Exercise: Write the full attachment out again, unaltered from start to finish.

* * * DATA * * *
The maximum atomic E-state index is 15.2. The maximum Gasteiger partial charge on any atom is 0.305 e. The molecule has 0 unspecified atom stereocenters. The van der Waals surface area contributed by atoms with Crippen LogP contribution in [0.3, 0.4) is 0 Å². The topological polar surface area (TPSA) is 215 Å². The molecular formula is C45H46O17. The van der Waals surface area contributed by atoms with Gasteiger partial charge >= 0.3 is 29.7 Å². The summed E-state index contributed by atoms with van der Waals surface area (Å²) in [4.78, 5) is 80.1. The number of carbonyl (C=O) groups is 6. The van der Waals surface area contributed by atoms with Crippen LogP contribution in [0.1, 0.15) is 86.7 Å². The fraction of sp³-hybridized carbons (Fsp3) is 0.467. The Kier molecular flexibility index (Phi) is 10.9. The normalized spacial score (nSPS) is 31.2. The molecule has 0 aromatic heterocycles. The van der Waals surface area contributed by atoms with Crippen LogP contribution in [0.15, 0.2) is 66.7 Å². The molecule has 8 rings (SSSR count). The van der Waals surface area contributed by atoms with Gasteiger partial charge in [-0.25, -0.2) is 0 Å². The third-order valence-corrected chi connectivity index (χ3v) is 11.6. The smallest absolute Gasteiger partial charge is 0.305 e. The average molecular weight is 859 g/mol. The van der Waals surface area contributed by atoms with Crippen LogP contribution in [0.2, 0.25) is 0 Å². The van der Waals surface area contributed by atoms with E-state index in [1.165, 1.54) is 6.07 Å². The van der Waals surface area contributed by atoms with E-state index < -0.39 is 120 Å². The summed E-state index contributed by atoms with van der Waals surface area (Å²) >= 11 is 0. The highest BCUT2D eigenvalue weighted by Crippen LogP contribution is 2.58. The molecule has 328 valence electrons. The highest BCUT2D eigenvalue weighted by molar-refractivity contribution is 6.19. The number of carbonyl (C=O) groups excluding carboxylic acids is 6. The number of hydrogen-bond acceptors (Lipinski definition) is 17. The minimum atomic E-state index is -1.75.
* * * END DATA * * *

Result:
The maximum atomic E-state index is 15.2. The maximum Gasteiger partial charge on any atom is 0.305 e. The molecule has 0 unspecified atom stereocenters. The van der Waals surface area contributed by atoms with Crippen LogP contribution in [0.3, 0.4) is 0 Å². The topological polar surface area (TPSA) is 215 Å². The molecular formula is C45H46O17. The van der Waals surface area contributed by atoms with Gasteiger partial charge >= 0.3 is 29.7 Å². The summed E-state index contributed by atoms with van der Waals surface area (Å²) in [4.78, 5) is 80.1. The number of carbonyl (C=O) groups is 6. The van der Waals surface area contributed by atoms with Crippen LogP contribution in [0.1, 0.15) is 86.7 Å². The fraction of sp³-hybridized carbons (Fsp3) is 0.467. The Kier molecular flexibility index (Phi) is 10.9. The normalized spacial score (nSPS) is 31.2. The molecule has 0 aromatic heterocycles. The van der Waals surface area contributed by atoms with Crippen LogP contribution in [0.15, 0.2) is 66.7 Å². The molecule has 8 rings (SSSR count). The van der Waals surface area contributed by atoms with Gasteiger partial charge in [-0.25, -0.2) is 0 Å². The third-order valence-corrected chi connectivity index (χ3v) is 11.6. The smallest absolute Gasteiger partial charge is 0.305 e. The average molecular weight is 859 g/mol. The van der Waals surface area contributed by atoms with Crippen LogP contribution in [0.2, 0.25) is 0 Å². The van der Waals surface area contributed by atoms with E-state index in [1.165, 1.54) is 6.07 Å². The van der Waals surface area contributed by atoms with E-state index < -0.39 is 120 Å². The summed E-state index contributed by atoms with van der Waals surface area (Å²) >= 11 is 0. The highest BCUT2D eigenvalue weighted by Crippen LogP contribution is 2.58. The molecule has 328 valence electrons. The highest BCUT2D eigenvalue weighted by molar-refractivity contribution is 6.19. The number of carbonyl (C=O) groups excluding carboxylic acids is 6. The number of hydrogen-bond acceptors (Lipinski definition) is 17. The minimum atomic E-state index is -1.75.